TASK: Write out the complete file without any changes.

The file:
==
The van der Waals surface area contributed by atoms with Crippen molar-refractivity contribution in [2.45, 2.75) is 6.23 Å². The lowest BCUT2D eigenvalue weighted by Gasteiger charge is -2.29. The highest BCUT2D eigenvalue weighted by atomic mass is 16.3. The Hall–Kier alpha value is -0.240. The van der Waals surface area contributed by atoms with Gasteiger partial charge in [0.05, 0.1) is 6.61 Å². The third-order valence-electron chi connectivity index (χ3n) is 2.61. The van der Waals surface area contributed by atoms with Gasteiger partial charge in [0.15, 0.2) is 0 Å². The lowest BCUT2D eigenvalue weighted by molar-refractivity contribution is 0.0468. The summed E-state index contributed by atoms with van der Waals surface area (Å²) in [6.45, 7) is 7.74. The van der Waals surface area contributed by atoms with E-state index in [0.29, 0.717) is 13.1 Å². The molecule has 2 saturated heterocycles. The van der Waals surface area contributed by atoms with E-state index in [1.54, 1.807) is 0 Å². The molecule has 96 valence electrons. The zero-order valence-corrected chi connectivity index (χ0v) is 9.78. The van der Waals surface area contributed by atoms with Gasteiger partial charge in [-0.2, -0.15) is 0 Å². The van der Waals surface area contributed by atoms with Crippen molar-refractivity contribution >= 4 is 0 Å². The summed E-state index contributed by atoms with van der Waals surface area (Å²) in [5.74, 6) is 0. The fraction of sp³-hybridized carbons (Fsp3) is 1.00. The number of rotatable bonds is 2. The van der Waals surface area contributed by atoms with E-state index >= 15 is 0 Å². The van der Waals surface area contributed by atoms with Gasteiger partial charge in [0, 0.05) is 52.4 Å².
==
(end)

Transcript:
The van der Waals surface area contributed by atoms with Crippen molar-refractivity contribution in [2.45, 2.75) is 6.23 Å². The lowest BCUT2D eigenvalue weighted by Gasteiger charge is -2.29. The highest BCUT2D eigenvalue weighted by atomic mass is 16.3. The Hall–Kier alpha value is -0.240. The van der Waals surface area contributed by atoms with Gasteiger partial charge in [0.05, 0.1) is 6.61 Å². The third-order valence-electron chi connectivity index (χ3n) is 2.61. The van der Waals surface area contributed by atoms with Gasteiger partial charge in [0.15, 0.2) is 0 Å². The lowest BCUT2D eigenvalue weighted by molar-refractivity contribution is 0.0468. The summed E-state index contributed by atoms with van der Waals surface area (Å²) in [6.45, 7) is 7.74. The van der Waals surface area contributed by atoms with E-state index in [0.29, 0.717) is 13.1 Å². The molecule has 2 saturated heterocycles. The van der Waals surface area contributed by atoms with E-state index in [1.54, 1.807) is 0 Å². The molecule has 96 valence electrons. The zero-order valence-corrected chi connectivity index (χ0v) is 9.78. The van der Waals surface area contributed by atoms with Gasteiger partial charge in [-0.2, -0.15) is 0 Å². The van der Waals surface area contributed by atoms with Crippen molar-refractivity contribution >= 4 is 0 Å². The summed E-state index contributed by atoms with van der Waals surface area (Å²) in [5.74, 6) is 0. The fraction of sp³-hybridized carbons (Fsp3) is 1.00. The number of rotatable bonds is 2. The van der Waals surface area contributed by atoms with E-state index >= 15 is 0 Å². The van der Waals surface area contributed by atoms with Gasteiger partial charge in [0, 0.05) is 52.4 Å².